It has been known for hundreds of years that wounds will not heal and that healed old wounds and scars reopen in people deprived of ascorbate and afflicted with scurvy. Scurvy also weakens the bones and renders them more susceptible to fracture. In the forty years since the discovery of ascorbate, there have been so many papers published on the beneficial relationship of ascorbate to wound healing, on the improved strength of the scar tissue, and on the faster healing of bone fractures, that it is just impossible to fully review this vast volume of work within a brief chapter. However, the interested reader can refer to the papers presented at the Scientific Conference on vitamin C, held by the New York Academy of Sciences in 1960 (1). The papers by Abt and Schuching, Robertson, Gould, Crandon, Fullmer, and Lee are of particular interest in this connection.
The utilization of ascorbate in wound healing is now so well documented that there are many surgeons who routinely provide their patients with 1 or 2 grams of ascorbate a day, postoperatively, to aid in their healing and recovery. In spite of the vast number of published papers, it is still not known whether these are the optimal levels for this purpose and whether the patients would benefit from the administration of higher amounts. This should be the subject of further research.
Of particular interest at this point is the recent work of Dr. Steinberg (1), of Jewish Memorial Hospital in New York City, in the successful treatment of gangrene of the legs and feet with sodium ascorbate. In five cases of long-standing gangrene, resistant to other forms of treatment and some scheduled for amputation, the administration of up to 5 grams of sodium ascorbate daily, in addition to other treatment brought about improvement and healing in a few weeks. These cases of gangrene were caused by arteriosclerotic occlusion, diabetic endarteritis, and polycythemia vera. While the ascorbate status of the patients was not determined, it is likely they were suffering from severe chronic subclinical scurvy. Much follow-up work is needed on this promising lead in the treatment of gangrenous lesions.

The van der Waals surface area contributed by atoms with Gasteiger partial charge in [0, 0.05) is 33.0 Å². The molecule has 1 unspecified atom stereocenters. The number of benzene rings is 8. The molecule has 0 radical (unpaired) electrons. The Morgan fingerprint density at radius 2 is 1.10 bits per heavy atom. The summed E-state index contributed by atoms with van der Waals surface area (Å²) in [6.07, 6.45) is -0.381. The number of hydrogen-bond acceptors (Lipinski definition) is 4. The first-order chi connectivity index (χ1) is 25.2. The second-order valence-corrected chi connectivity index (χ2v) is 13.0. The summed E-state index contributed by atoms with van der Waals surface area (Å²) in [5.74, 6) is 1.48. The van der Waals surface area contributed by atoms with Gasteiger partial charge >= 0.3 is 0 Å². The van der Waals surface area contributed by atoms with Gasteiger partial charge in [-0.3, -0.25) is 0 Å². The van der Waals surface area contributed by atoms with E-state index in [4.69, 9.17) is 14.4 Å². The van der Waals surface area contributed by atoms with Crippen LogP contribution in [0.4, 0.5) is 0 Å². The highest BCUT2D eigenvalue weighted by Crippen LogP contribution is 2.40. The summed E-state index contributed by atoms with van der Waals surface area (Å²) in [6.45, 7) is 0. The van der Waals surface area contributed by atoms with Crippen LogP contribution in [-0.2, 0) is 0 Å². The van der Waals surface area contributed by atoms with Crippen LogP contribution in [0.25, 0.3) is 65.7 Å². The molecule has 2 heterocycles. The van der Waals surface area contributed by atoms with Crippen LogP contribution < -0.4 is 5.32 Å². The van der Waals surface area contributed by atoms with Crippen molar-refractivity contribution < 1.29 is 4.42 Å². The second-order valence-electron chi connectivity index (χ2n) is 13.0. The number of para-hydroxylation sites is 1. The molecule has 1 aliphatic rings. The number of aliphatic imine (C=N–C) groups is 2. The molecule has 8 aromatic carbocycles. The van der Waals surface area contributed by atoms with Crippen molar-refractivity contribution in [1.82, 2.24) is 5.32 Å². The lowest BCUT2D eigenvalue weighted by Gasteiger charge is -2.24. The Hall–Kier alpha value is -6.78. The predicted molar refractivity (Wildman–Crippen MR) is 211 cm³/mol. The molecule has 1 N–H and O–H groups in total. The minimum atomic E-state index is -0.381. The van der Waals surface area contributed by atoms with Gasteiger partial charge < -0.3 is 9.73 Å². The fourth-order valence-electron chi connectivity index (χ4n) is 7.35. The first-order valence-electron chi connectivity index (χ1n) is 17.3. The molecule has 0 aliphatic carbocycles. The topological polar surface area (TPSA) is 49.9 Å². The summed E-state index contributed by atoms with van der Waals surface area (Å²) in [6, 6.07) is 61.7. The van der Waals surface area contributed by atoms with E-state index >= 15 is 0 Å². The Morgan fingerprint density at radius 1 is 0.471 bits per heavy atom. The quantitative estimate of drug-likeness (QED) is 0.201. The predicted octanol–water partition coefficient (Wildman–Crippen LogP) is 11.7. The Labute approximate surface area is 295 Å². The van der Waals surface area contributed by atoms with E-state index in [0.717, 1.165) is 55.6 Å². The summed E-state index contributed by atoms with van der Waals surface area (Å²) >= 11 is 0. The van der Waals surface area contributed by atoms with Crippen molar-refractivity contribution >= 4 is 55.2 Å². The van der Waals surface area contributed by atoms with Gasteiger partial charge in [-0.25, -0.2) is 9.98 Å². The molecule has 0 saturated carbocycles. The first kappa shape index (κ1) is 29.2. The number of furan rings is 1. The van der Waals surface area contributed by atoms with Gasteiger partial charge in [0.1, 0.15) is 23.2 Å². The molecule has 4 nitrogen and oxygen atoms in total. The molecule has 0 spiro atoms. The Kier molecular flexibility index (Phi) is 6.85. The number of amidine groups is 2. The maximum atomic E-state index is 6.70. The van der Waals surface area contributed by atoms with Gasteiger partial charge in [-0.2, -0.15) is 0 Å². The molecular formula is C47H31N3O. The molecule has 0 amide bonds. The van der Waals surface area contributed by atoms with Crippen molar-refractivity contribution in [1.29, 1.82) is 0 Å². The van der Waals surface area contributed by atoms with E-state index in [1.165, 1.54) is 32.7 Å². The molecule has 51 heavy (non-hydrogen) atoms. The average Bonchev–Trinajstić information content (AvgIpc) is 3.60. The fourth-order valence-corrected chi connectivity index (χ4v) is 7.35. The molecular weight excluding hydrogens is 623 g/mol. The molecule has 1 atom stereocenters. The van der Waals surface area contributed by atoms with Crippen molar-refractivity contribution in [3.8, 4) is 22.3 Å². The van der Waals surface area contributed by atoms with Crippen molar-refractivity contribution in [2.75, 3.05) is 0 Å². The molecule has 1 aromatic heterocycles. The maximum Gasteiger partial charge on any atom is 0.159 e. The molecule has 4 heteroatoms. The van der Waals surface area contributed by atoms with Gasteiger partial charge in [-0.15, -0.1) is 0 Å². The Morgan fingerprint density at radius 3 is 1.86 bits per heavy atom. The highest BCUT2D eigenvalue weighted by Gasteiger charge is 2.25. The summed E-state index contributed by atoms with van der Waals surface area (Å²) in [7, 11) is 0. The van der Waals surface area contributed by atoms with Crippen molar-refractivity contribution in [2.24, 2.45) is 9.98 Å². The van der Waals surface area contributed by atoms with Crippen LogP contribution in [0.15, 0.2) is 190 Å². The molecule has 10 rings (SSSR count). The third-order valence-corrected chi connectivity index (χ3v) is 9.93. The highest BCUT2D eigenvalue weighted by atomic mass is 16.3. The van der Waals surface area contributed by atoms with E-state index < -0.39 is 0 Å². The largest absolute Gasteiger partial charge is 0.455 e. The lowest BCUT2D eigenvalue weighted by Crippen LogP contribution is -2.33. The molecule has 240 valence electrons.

But even in wound healing, the full potential of ascorbate may not be entirely exploited. For instance, there is a critical shortage of hospital beds and all the medical and other facilities necessary to maintain them. Research should be instituted to determine if the daily routine administration of a few grams of ascorbate to hospital admissions would hasten their recovery and shorten their hospital stay. Many patients now entering hospitals are already in a prescorbutic state. If their hospital stay could be shortened by 25 percent, it would be equivalent to building and staffing a new facility for every four in existence, at only pennies a day per patient.
Another idea of medical treatment which requires more investigation is the use of ascorbate as a diagnostic and prognostic tool. Blood samples are usually taken from patients and a variety of examinations are made on them. It is rare, however, that a determination of ascorbate is ever made on these blood samples. Because of complications in the methodology developed over the years, the determination of ascorbate in blood has lost much of its diagnostic value and has fallen into disrepute.
The methods in use during the 1930s determined the true, “reduced” ascorbate in the blood. In 1943, when new procedures were introduced, what was determined was the “total” ascorbate, which included not only the “reduced” ascorbate but the “oxidized” dehydroascorbate and other decomposition products. The actual results obtained by these two different types of methods were not comparable and caused much confusion, which still exists. While it is possible to separately determine the ascorbate and the dehydroascorbate by these techniques, it was seldom carried out and reported in the research work of the past forty years.